Author Topic: Cannot get lights to work  (Read 1656 times)

Blueleader

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Cannot get lights to work
« on: February 10, 2018, 02:10:36 PM »
Well I installed an LM-3S on a BLI Centipede today and cannot get the lights to work. It was DCC and I pulled the board and did a hard-wire. Sounds and movement all work perfect but no lights. I followed the Ring diagram and put the blue wire common to the grounds on the LED's. I ran 1K resistors in line with outputs 1,2, & 3 to the positive of each LED. The Centipede made it around my helix great but I have 2 track elevation changes that it doesn't like and the front and rear trucks lift all 16 drive/pickup wheels off the track just enough to stop it...Time to call out the MOW team. Any help appreciated on lights.


Alan

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Re: Cannot get lights to work
« Reply #1 on: February 10, 2018, 02:17:55 PM »
The blue wire is positive. The module outputs are ground when on.
Alan

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When I was a kid... no wait, I still do that. HO, 28x32, double deck, 1969, RailPro

Blueleader

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Re: Cannot get lights to work
« Reply #2 on: February 10, 2018, 02:26:11 PM »
So unlike usual installs where the resistor goes on the positive of the LED, here it goes on the ground?

The blue wire is positive. The module outputs are ground when on.

William Brillinger

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Re: Cannot get lights to work
« Reply #3 on: February 10, 2018, 02:51:09 PM »
Have a look at the wiring diagram at the bottom right of this PDF:

www.ringengineering.com/RailPro/Documents/LM-3Instructions.pdf
- Bill Brillinger, RPUG Admin

Modeling the BNML in HO Scale, owner of Precision Design Co., and RailPro Dealer.


Alan

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Re: Cannot get lights to work
« Reply #4 on: February 10, 2018, 04:40:20 PM »
So unlike usual installs where the resistor goes on the positive of the LED, here it goes on the ground?

The blue wire is positive. The module outputs are ground when on.

The resistor can be on either positive or negative. It is common convention to put the resistor on the positive side but electrically it doesn't matter.
Alan

LK&O Railroad website

When I was a kid... no wait, I still do that. HO, 28x32, double deck, 1969, RailPro

Blueleader

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Re: Cannot get lights to work
« Reply #5 on: February 10, 2018, 05:23:31 PM »
Thanks for the help! I reworked the wiring and tested the factory board the head, # boards, and cab lights were mounted to and found a faulty connection on the # boards. So I bypassed the board and all lights work great. I can even strobe the cab light  :D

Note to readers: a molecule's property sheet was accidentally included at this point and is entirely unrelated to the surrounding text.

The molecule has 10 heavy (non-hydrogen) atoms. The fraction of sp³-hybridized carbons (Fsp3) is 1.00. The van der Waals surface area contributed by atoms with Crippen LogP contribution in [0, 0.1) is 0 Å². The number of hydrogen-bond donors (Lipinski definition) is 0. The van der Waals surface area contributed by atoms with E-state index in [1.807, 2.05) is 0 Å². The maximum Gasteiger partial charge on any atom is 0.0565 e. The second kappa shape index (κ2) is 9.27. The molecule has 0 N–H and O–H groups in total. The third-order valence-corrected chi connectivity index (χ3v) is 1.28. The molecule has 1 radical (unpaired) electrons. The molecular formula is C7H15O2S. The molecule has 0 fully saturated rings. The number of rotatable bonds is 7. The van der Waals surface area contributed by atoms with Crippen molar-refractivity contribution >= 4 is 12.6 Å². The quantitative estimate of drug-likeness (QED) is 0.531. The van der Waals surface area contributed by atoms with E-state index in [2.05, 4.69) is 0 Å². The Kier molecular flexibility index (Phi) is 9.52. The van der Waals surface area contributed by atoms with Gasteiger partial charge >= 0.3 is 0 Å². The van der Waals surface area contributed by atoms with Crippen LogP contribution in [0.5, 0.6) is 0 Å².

Carter

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Re: Cannot get lights to work
« Reply #6 on: March 21, 2018, 05:37:08 PM »
The BLUE is positive and the Green and Violet are grounds. What are or is the LM-3 voltage output on the Blue wire? AND which wire Green and Violet are for the Front light and the rear light? Wiring diagram needs more detail.

G8B4Life

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Re: Cannot get lights to work
« Reply #7 on: March 21, 2018, 06:44:43 PM »
Carter,

Technically the front and rear headlights would be wired to the white and yellow wires on the 9 pin harness. This follows the DCC standard for 9 pin plugs, and if you use the auto reverse headlights feature it only works on those two wires. You could wire up your headlights to other wires if you wished, that's your choice but most people stick with the standard white and yellow.

The voltage on the outputs is about half a volt less than the track voltage so if your using a PWR-56 which put's out 14v to the track then the outputs in the LM will put out roughly 13.5v.

- Tim

Carter

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Re: Cannot get lights to work
« Reply #8 on: March 21, 2018, 09:40:38 PM »
Tim thank you. I assumed  (I know the saying) that the Green and Violet where the head - stern lights. And that the "common" was the ground.

Goes to show that relying on standard terminology can get you in trouble. The difference between hard wire engineers (me) and electronic engineering Ring. Same as the Mars Explorer one group used metric and the other group used feet and inches.

Carter

Alan

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Re: Cannot get lights to work
« Reply #9 on: March 22, 2018, 07:55:29 AM »
... The difference between hard wire engineers (me) and electronic engineering Ring.
Carter

So true. It has confused more than one person.

Residential, commercial, and industrial wiring normally switch everything (contactors, controls, lamps, etcetera) to the positive rail. Electronic devices switch everything to the ground rail. There are sound reasons for this difference. In the former it is safer for people to be isolated from the positive rail. Electronics have no such people safety concerns and so are optimized for operational speed, cost, and size. NPN semiconductor devices (switch to ground rail) are faster than PNP semiconductor devices (switch to positive rail). NPN devices are also physically smaller than PNP and as such take up less space and are less expensive to manufacture.

Your fun fact for the day!
Alan

LK&O Railroad website

When I was a kid... no wait, I still do that. HO, 28x32, double deck, 1969, RailPro

Carter

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Re: Cannot get lights to work
« Reply #10 on: March 22, 2018, 12:55:11 PM »
Alan thanks very much. I study electronic but not enough, electrical systems on boats, marine craft as a designer (hard Wire) circuits.

Here is one of my RaiPro conversion using the factory light circuit board.  Thank you for your help.

Carter

https://rpug.pdc.ca/index.php/topic,537.0.html